The next year the Mail Order Building was sold for $10.8 million. More grand plans were made for the building but not much came of them. It was reopened as Eaton Place in 1979, part shopping centre, part office space, which attracted some large retail chains. Since then the Mail Order Building has changed hands several times, with various renovations and additions being made. The interior has seem the majority of the changes while the exterior facade is relatively unaltered, with the exception of alterations to the windows on the first two floors. Those involved with the building seem to be eternally optimistic about its future, but the best laid plans never seem to work out. Tenants in the office space have remained stable while the retail space has struggled. In 2009 the Manitoba Public Insurance (MPI), a major tenant since 1980, purchased the building for $80.5 million. MPI still owns it as of 2020 under the name of Cityplace, although there were rumors in 2019 that it might be put up for sale.
In 2020, the City of Winnipeg Historical Buildings and Resources Committee (HBRC) recommended that the Mail Order Building be added to the City of Winnipeg’s List of Historical Resources. The designation would only prevent alteration of the facade and demolition of the building, but this nomination has been met with resistance from the owners. MPI would prefer the building was added to the City of Winnipeg’s Commemorative List of Historical Resources, which does absolutely nothing to protect this historic building. Also as the building is property of a provincial Crown Corporation, it would not be bound by the rules of a municipal heritage designation. The city does recognize these limitations and has also formally asked the Province of Manitoba to designate the building. So why should the building be designated by the city if the province could tear it down regardless? Because the Mail Order Building may not always be provincially owned, and because the next owner may not be a champion of our community’s heritage. The HBRC’s recommendation went to the SPC on Property and Development, Heritage and Downtown Development on September 17, 2020, and the Executive Director of Heritage Winnipeg spoke in delegation supporting the designation. This committee concurred with the HBRC’s recommendation, as amended and it moved to the Executive Policy Committee on October 20, 2020, where is was then recommended to grant an extension to EPC of 90 days for a recommendation.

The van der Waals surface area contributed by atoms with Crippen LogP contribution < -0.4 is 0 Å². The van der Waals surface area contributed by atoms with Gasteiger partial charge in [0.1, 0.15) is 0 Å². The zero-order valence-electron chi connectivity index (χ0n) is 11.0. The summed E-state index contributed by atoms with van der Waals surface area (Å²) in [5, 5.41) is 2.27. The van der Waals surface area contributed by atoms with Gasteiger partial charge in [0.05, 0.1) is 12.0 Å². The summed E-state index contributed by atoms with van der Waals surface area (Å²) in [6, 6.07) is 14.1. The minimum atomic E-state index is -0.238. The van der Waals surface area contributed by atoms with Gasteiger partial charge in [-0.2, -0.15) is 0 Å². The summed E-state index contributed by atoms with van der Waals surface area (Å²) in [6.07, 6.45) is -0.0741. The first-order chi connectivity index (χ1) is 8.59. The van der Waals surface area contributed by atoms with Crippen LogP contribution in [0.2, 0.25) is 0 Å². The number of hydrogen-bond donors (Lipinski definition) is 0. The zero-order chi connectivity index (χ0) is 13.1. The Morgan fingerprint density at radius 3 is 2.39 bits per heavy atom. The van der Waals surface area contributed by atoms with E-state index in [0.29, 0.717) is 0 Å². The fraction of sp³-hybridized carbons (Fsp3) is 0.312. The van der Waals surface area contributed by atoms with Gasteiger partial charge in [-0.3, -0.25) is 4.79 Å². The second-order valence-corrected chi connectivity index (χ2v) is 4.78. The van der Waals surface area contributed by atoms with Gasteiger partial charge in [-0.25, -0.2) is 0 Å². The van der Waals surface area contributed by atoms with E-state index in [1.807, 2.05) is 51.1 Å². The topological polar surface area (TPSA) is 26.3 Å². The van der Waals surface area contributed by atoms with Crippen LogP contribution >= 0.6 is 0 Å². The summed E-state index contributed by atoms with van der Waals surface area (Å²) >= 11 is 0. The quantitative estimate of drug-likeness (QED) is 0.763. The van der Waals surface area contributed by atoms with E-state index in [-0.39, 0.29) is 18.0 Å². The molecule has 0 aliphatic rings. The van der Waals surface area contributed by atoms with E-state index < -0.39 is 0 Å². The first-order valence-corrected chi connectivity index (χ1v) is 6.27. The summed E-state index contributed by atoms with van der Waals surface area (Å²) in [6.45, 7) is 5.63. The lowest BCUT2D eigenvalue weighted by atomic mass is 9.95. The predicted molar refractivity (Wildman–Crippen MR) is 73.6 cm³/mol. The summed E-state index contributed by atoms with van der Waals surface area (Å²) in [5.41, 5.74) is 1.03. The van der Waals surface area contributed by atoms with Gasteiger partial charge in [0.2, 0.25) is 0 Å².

The Eaton’s Company was not one without its problems, few companies can rise to such monumental success without some less than desirable practices but it also employed thousands of Winnipeggers who worked reasonable hours and benefited from various social programming. With the loss of Eaton’s flagship store on Portage Avenue, the Mail Order Building is the last big Eaton’s building in downtown Winnipeg. It reminds us to dare to dream of bigger things, from gifts under the tree on Christmas morning, to brand new houses to business empires that connect a nation. Born from the pages of a simple catalogue, these dreams came to life and shaped our lives, forever leaving a mark on our hearts. May the City of Winnipeg see the wisdom in designating the T. Eaton Company Mail Order & Catalogue Building, forever protecting the ambitious aspirations of a city that dared to dream.
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Written by Cheryl Mann on behalf of Heritage Winnipeg.
City of Winnipeg Historical Buildings & Resources Committee | 333 St. Mary Avenue: T. Eaton Company Mail Order & Catalogue Building